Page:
How to Make Soup Without a Recipe
Soup is an age-old way to use leftovers, half empty jars of food, cooked meats, and limp vegetables. Transforming these foods into a delicious, nourishing bowl of soup is easier than you think, especially when you follow our simple steps.
Being able to make soup without a recipe is a game changer! You’ll be a souper hero with the power to prevent food waste and use whatever is in your fridge. Grab your pot and get ready to create your own signature soup.
Start With a Plan and Flavour Theme
Look in your fridge and pantry to see what needs to be used. Think about what spices, oils, condiments, and frozen foods you have that could complement your leftovers, veggies, and proteins. For example, if you have leftover spaghetti and meat sauce with a half jar of salsa, some sweet peppers, and wilted spinach you could pair that with herbs like basil, oregano, and parsley. If you have cream, cooked potatoes, cheese, and leftover seafood, consider a chowder using the same spices used for the seafood dish. If you have sweet potato, lentils, half a jar of curry paste, and cilantro consider using coconut oil, cumin, turmeric, coriander, and fresh cilantro for a creamy pureed soup.
Not everything you have will fit perfectly with your theme – that’s okay. You’re making a one of a kind special, so go ahead, add those green beans to your seafood chowder!
General Cooking Steps
Now that you have a general flavour profile and style of soup in mind, it’s time to get cooking. Here are the general steps to create a delicious soup with what you have.
- Choose and Heat Fat. Fat builds flavour, prevents food from sticking, and brings out the essence of aromatics. Choose whatever you have on hand, like canola oil, olive oil, bacon drippings, butter, etc. Use more flavourful oils like sesame oil or coconut oil only if they fit your theme. Allow your fat to heat up before adding ingredients.
- Sweat the Aromatics. Choose the classic trio of onions, celery, and carrots or add extras like garlic, ginger and cilantro stems if they work with your theme. The goal is to soften these aromatics to release their full flavour, but not to brown them, which can make them taste bitter. Use the standard ratio of 2 parts onion, 1 part carrot and 1 part celery, or just follow your gut.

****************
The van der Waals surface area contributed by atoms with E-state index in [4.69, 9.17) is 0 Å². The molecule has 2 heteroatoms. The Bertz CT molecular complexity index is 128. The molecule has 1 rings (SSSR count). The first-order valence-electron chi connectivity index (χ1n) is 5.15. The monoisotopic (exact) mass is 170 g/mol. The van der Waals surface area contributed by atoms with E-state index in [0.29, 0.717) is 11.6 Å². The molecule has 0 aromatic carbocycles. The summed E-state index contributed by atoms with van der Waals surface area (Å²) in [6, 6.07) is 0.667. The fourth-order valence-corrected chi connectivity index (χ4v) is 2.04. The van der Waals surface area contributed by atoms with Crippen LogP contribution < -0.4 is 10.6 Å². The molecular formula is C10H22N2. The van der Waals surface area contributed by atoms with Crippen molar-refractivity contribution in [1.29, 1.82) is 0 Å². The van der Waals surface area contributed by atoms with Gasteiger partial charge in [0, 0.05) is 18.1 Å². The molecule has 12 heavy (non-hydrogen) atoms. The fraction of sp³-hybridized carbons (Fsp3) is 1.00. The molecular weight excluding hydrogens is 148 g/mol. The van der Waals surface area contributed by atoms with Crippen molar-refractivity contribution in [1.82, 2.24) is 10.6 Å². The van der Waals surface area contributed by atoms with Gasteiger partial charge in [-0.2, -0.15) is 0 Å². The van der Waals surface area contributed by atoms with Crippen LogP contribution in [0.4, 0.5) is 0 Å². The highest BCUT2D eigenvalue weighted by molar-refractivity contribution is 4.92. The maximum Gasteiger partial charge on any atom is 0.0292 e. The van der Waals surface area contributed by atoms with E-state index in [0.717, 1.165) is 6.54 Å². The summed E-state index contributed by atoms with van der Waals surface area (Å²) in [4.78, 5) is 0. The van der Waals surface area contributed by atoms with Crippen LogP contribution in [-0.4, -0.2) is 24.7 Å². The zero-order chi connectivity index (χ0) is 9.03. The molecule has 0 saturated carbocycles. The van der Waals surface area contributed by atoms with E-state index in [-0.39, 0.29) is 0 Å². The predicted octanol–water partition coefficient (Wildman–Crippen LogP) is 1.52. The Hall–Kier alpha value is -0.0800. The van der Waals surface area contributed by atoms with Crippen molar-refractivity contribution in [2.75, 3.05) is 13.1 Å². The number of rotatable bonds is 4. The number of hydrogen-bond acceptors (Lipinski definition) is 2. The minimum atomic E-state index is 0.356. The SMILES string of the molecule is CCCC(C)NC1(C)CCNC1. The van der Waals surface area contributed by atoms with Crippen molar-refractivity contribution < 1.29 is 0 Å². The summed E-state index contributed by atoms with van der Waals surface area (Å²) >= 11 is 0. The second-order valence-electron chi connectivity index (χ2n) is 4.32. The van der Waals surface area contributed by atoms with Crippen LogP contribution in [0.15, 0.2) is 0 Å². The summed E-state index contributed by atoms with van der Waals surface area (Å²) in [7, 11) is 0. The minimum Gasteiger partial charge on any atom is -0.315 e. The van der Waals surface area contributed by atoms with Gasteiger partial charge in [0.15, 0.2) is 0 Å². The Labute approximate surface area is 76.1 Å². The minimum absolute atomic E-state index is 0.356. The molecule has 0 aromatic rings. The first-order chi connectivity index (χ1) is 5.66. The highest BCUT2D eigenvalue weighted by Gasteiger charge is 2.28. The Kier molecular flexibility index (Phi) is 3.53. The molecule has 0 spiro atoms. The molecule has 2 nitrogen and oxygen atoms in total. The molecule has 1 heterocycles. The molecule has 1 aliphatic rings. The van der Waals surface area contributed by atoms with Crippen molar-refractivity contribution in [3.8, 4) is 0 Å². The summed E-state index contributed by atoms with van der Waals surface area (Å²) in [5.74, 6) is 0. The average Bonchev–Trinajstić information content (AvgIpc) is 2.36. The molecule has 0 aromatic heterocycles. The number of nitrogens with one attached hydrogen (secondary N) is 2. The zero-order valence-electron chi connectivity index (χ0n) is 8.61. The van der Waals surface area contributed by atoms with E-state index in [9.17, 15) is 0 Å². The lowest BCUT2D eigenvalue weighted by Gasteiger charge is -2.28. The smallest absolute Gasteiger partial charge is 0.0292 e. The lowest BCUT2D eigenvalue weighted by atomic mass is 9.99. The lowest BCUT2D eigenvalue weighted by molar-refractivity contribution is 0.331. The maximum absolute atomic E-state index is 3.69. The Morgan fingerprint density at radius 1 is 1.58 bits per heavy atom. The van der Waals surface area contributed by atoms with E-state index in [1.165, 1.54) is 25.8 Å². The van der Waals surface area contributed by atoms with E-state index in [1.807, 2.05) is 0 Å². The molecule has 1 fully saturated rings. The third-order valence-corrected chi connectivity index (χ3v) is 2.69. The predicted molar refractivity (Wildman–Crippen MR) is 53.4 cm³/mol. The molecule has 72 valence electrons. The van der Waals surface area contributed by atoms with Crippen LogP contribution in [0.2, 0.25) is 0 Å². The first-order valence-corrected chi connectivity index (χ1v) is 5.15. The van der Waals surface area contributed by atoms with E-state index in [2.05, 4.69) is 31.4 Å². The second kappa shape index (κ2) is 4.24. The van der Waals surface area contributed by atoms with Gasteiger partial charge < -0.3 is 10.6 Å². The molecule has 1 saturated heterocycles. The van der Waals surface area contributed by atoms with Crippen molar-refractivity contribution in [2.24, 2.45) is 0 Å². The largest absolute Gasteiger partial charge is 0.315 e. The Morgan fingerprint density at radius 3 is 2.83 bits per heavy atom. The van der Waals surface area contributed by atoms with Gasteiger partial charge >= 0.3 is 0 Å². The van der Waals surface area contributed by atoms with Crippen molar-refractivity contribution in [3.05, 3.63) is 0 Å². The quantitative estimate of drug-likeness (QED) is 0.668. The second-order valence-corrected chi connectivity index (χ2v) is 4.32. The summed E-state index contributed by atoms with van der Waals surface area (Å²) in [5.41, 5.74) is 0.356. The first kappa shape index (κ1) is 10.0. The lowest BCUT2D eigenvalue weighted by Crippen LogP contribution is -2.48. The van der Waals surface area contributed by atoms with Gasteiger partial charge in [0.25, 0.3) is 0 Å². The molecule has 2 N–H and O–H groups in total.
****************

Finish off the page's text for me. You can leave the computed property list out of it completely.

- Heat Hardy Herbs and Spices. Add in dried herbs, spices, and hardy fresh herbs like thyme, rosemary, and oregano before adding liquid. Heat on medium for a minute until you can smell their aroma. This is when your kitchen is going to smell so good!
- Add Hardy Raw Vegetables. Add about 1-2 cups of hardy vegetables like potatoes, beets, rutabaga, carrots, parsnips, celeriac, winter squash, broccoli, cauliflower, mushrooms, etc. to give them plenty of time to cook. Cut into small chunks and add to the pan just a minute before adding the liquid.
- Add the Stock. Use a good quality stock that matches the theme of your soup. Of course, we think homemade stock made with leftovers and trimmings is the BEST! Try this Turkey Soup Stock from our Food Waste Champion Christine Tizzard.
At this stage you can also add other sauces or condiments you may have in the fridge or freezer. Consider things like half jars of salsa, tomato sauce, spaghetti sauce, pizza sauce, curry paste, diced tomatoes, butter chicken or masala sauce, coconut milk, etc.
A good rule of thumb is to add enough liquid to cover your vegetables by one inch.